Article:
“However, it is best practice for the customer to be advised that notice of the withdrawal of consent should also be given to the payee, because the PSRs. [Payment Services Regulations] do not address the payer’s underlying liability under the terms of any contract they have signed.  For the avoidance of doubt, it is not acceptable for the payment service provider to make withdrawal of consent dependent on notice having been given to the merchant.”

It also clarifies that consent can be withdrawn up to the day before the payment is due

"For future dated payments, the latest point at which the payer can revoke the payment
instruction is the close of business on the day before the payment is due to be made, or if the
payment transaction is to be made when funds are available, close of business on the day
before those funds become available."

And this clearer guidance is reflected in the information given to customers on p.15 of this document  

"Cancelling a regular card payment.
When you give your credit or debit card details to a company and authorise them to take regular payments from your account, such as for a gym membership or magazine subscription, it is known as a ‘recurring transaction’ or ‘continuous payment authority’.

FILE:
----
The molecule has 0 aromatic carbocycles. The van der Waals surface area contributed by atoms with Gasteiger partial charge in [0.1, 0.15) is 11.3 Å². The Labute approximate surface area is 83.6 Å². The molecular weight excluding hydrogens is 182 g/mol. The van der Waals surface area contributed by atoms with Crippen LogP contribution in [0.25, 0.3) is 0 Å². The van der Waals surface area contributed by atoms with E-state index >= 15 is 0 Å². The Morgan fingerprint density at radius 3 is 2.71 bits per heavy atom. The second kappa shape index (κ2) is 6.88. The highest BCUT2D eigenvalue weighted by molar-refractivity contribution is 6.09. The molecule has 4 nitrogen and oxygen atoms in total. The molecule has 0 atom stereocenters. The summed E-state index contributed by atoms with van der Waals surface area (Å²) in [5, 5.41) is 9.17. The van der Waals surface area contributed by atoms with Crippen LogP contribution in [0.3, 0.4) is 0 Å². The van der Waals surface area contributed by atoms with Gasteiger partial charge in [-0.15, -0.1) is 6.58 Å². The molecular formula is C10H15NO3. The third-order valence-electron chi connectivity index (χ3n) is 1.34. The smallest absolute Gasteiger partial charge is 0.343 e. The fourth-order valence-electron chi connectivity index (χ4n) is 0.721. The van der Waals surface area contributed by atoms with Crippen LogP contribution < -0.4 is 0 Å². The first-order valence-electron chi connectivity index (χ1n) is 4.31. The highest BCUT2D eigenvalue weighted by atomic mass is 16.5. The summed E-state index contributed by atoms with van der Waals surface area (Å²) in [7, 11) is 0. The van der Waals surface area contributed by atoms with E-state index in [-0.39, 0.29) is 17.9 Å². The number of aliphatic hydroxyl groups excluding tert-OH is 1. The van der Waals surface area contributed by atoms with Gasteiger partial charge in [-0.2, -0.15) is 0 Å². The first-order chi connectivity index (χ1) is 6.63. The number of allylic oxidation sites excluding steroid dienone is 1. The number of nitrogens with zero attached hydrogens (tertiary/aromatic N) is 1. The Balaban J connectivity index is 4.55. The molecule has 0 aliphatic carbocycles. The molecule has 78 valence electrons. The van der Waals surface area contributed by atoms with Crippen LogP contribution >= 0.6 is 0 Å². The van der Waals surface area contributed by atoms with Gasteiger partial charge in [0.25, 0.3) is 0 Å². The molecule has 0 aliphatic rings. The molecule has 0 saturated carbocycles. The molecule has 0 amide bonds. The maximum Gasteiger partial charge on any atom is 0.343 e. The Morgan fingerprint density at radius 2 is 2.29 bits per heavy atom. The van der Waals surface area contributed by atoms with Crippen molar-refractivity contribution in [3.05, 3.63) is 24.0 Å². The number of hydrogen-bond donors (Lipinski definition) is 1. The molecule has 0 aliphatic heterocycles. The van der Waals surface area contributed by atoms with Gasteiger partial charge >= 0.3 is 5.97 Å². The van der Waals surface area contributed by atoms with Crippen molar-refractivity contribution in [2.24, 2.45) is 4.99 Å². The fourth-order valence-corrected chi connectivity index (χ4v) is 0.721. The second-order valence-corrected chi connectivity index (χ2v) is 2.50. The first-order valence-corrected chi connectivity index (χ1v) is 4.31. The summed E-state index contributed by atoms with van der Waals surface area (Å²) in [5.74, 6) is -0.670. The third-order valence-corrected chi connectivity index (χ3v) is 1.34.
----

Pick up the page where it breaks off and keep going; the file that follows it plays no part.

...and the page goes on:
These are often confused with direct debits, but do not offer the same guarantee if the amount or date of the payment changes.
In most cases, regular payments can be cancelled by telling the company taking the payments. However, you have the right to cancel them directly with your bank or card issuer by telling it that you have stopped permission for the payments. Your bank or card issuer must then stop them – it has no right to insist that you agree this first with the company taking the payments.
Be aware, though, that you will still be responsible for paying any money that you owe."

Although the banks and card providers claim to have relied on earlier FSA advice they have a duty themselves to obey the law which is clear. You can cancel a continuous payment authority on a debit or credit card simply by telling your bank or card provider. And it must act on your instruction at once.